Totally, a real sort of soulmate. It’s ridiculous to say but that’s how I feel. So I was thrilled when the NYRB asked me to do Omer Paša Latas.
There was this article about his entire work in the NYRB magazine recently…
… a really good article about his historical fiction, yes.
And today Bosniaks don’t really claim him because of the alleged pro-Serbian point of view… For the Serbs and the Croats he was probably too much of a Yugoslav… I wonder who can take pride in him today.
I was invited last year, because I’d just finished Omer Paša, to some Andrić event in Višegrad. And I just can’t imagine going there now that it’s not what it was [it is now a town in a highly Serbianized Republika Srpska, one of the three ethnic enclaves that form post-Dayton Bosnia-Herzegovina – added by LP]. They’ve built something called Andrićgrad. I just couldn’t face it. I was terribly busy.
They can’t have him, as far as I’m concerned.
And I suspect he wouldn’t let himself be had by the nationalists, if he was still around. I’m glad the NYRB piece covers the basics, because I’d forgotten that he essentially went into an inner exile when the Nazis occupied Yugoslavia – he didn’t join the resistance exactly, but did not take part in any form of public life.
That’s when he wrote his novels. Because he was sitting in his flat in Belgrade and wouldn’t publish anything. He was really much more at home in short stories. Na Drini ćuprija is really a series of short stories – wonderfully linked – but Travnička hronika looks much more like a novel. He might never have written novels had he not been in that kind of enforced silence.
A lot of intellectuals just hunkered down when their countries fell under Nazi occupation. Inner exile. Sartre and Beauvoir essentially did the same, taught in provincial schools… But the Yugoslavs had to go all out.
I still can’t really accept it… the end of it.
What do you think of this. This has been bugging me. Our newly created countries now have all kinds of issues with corruption and weak civil society etc. That all unfortunately I think started during communism. It exploded exponentially after it, but communism started it. Though we like to remember it fondly now. And I think Daša did that a little too. Slightly idealized the previous system. But arbitrary rules, nepotism – it was all there already.
Yes. Definitely the country had become corrupt. One of my favourite vignettes is a friend who has taught English, he’s in his eighties now, Damir Kalogjera at University of Zagreb, he said after the war, I used to sit in faculty meetings with all these communists around me, thinking oh god, they are idiots. And then suddenly after the war they were all nationalists. And I thought: No, I’m the idiot.
Any idea why there are so many great Croatian women writers? No other republic has that many.
No, that’s true.
I remember there being a lot of great Croatian non-fiction writers and journalists back in the late eighties, early nineties… people like Slavenka Drakulić…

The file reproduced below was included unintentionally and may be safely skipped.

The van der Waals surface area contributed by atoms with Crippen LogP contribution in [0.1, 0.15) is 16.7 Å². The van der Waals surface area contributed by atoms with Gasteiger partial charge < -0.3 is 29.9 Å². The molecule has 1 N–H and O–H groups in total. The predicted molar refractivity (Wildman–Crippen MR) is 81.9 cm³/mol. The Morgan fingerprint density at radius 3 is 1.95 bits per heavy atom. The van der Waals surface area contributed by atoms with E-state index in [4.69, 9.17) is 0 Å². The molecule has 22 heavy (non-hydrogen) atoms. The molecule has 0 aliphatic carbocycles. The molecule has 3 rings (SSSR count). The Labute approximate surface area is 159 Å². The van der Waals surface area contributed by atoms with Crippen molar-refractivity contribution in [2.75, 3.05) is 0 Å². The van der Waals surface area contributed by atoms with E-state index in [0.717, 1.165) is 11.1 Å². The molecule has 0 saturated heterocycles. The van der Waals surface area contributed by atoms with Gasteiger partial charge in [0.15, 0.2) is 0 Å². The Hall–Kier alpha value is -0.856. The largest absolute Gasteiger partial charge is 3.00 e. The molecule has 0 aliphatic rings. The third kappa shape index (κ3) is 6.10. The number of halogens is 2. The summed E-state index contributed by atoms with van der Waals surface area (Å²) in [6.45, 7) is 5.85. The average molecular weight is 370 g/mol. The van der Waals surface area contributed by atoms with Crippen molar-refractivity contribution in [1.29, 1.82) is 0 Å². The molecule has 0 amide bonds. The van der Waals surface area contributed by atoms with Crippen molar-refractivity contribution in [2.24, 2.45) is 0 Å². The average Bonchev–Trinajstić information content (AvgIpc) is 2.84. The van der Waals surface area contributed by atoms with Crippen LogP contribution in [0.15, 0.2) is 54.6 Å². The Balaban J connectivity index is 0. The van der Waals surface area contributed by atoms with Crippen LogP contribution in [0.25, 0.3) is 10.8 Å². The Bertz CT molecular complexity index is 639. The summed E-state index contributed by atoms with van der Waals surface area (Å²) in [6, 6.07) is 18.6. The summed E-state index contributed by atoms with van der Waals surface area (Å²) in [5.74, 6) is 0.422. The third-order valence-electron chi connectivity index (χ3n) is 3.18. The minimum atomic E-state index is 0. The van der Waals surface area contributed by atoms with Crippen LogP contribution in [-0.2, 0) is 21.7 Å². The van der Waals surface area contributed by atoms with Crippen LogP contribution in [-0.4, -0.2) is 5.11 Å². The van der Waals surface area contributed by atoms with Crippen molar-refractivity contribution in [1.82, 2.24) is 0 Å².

(whispers) I don’t enjoy her work.
Interesting! I adored her early writing and her journalism, but her writing in English – I don’t recognize it at all.
I liked the first book, about her dialysis. That was very touching. And well written. But a publisher sent me something that was done two or three years ago… it was potentially interesting. I’m afraid it just didn’t come off.
Ah. That’s how I feel about her writing in English. The Balkan Express for ex? So slight. And so obviously written for Americans.
But back to Dubravka, who’s an example of a Croatian female writer you have in mind…
Was it you who translated Forsiranje romana reke, I can’t remember?
No that was Michael Henry Heim, her good friend and ours. And I thought his Fording the Stream of Consciousness was very clever. I did Museum of Unconditional Surrender.Museum I thought was really good. But she did become bitter, and I think that spoiled the next one, the novel about a teacher of Croatian in Amsterdam… just very bitter and negative. She had a hard time, learning Dutch seems to be really difficult. It was hard for her to be accepted. So she was always with the exiles. Things may have changed since then, though.
But your question was why are there so many women. I spend quite a lot of time trying to find women writers.
See, I suspected as much. I’m glad.
Really liked Svetlana Velmar Janković, for example.
What should I read?
Lagum. I translated it long time ago, and called it Dungeon.
You also translated Olja Savićević Ivančević for Istros. She was a huge discovery for me.
Absolutely. She’s a delight in every way – and extremely sharp. And perceptive.
And political. Nevertheless her touch is very light.
Comic, even. Farewell, Cowboy is comic, but under the surface kind of depressed.
The new one is very strange, Singer in the Night. It’s a very strange genre; she’s playing with genre, you don’t know where you are at the end.
Then there’s Vedrana Rudan, who’s extremely popular in Croatia, whom you’ve also translated.
[pause] I know. But somebody asked me to.
Ha, but such writers need to exist, I suppose. Punk, angry writers.
I suppose so. I did put together this book called The History of Central European Women’s Writing. I went hunting. [CH actually put together two books on the topic: that one, and this one – LP]